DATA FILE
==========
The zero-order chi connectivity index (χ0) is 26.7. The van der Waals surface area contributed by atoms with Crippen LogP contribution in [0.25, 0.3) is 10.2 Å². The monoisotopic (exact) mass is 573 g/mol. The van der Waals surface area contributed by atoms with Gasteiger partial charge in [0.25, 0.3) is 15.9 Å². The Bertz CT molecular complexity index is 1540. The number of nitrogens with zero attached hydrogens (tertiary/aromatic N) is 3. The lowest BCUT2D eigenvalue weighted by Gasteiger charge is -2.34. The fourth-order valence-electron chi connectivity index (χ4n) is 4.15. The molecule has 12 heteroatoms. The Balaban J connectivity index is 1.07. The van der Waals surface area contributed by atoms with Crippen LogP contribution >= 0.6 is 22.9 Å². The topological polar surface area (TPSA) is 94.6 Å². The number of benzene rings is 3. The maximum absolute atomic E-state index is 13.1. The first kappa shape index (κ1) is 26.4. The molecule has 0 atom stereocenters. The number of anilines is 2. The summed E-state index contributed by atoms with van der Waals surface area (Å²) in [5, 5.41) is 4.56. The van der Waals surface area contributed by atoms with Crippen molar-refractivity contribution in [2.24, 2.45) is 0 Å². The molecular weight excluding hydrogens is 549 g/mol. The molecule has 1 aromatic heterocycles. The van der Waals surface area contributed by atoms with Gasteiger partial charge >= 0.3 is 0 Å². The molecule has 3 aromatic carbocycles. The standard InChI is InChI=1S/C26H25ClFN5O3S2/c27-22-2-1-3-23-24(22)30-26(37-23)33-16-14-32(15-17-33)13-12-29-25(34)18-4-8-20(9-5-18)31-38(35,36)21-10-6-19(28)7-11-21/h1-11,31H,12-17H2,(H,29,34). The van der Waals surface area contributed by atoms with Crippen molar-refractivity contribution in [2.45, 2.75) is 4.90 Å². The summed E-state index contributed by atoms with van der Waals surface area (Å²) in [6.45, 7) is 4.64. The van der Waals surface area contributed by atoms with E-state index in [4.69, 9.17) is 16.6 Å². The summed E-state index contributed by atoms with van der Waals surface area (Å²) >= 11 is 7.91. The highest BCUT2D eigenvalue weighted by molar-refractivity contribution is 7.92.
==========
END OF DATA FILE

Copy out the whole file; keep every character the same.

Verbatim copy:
The zero-order chi connectivity index (χ0) is 26.7. The van der Waals surface area contributed by atoms with Crippen LogP contribution in [0.25, 0.3) is 10.2 Å². The monoisotopic (exact) mass is 573 g/mol. The van der Waals surface area contributed by atoms with Gasteiger partial charge in [0.25, 0.3) is 15.9 Å². The Bertz CT molecular complexity index is 1540. The number of nitrogens with zero attached hydrogens (tertiary/aromatic N) is 3. The lowest BCUT2D eigenvalue weighted by Gasteiger charge is -2.34. The fourth-order valence-electron chi connectivity index (χ4n) is 4.15. The molecule has 12 heteroatoms. The Balaban J connectivity index is 1.07. The van der Waals surface area contributed by atoms with Crippen LogP contribution >= 0.6 is 22.9 Å². The topological polar surface area (TPSA) is 94.6 Å². The number of benzene rings is 3. The maximum absolute atomic E-state index is 13.1. The first kappa shape index (κ1) is 26.4. The molecule has 0 atom stereocenters. The number of anilines is 2. The summed E-state index contributed by atoms with van der Waals surface area (Å²) in [5, 5.41) is 4.56. The van der Waals surface area contributed by atoms with Crippen molar-refractivity contribution in [2.24, 2.45) is 0 Å². The molecular weight excluding hydrogens is 549 g/mol. The molecule has 1 aromatic heterocycles. The van der Waals surface area contributed by atoms with Gasteiger partial charge >= 0.3 is 0 Å². The molecule has 3 aromatic carbocycles. The standard InChI is InChI=1S/C26H25ClFN5O3S2/c27-22-2-1-3-23-24(22)30-26(37-23)33-16-14-32(15-17-33)13-12-29-25(34)18-4-8-20(9-5-18)31-38(35,36)21-10-6-19(28)7-11-21/h1-11,31H,12-17H2,(H,29,34). The van der Waals surface area contributed by atoms with Crippen molar-refractivity contribution in [2.45, 2.75) is 4.90 Å². The summed E-state index contributed by atoms with van der Waals surface area (Å²) in [6.45, 7) is 4.64. The van der Waals surface area contributed by atoms with E-state index in [4.69, 9.17) is 16.6 Å². The summed E-state index contributed by atoms with van der Waals surface area (Å²) >= 11 is 7.91. The highest BCUT2D eigenvalue weighted by molar-refractivity contribution is 7.92.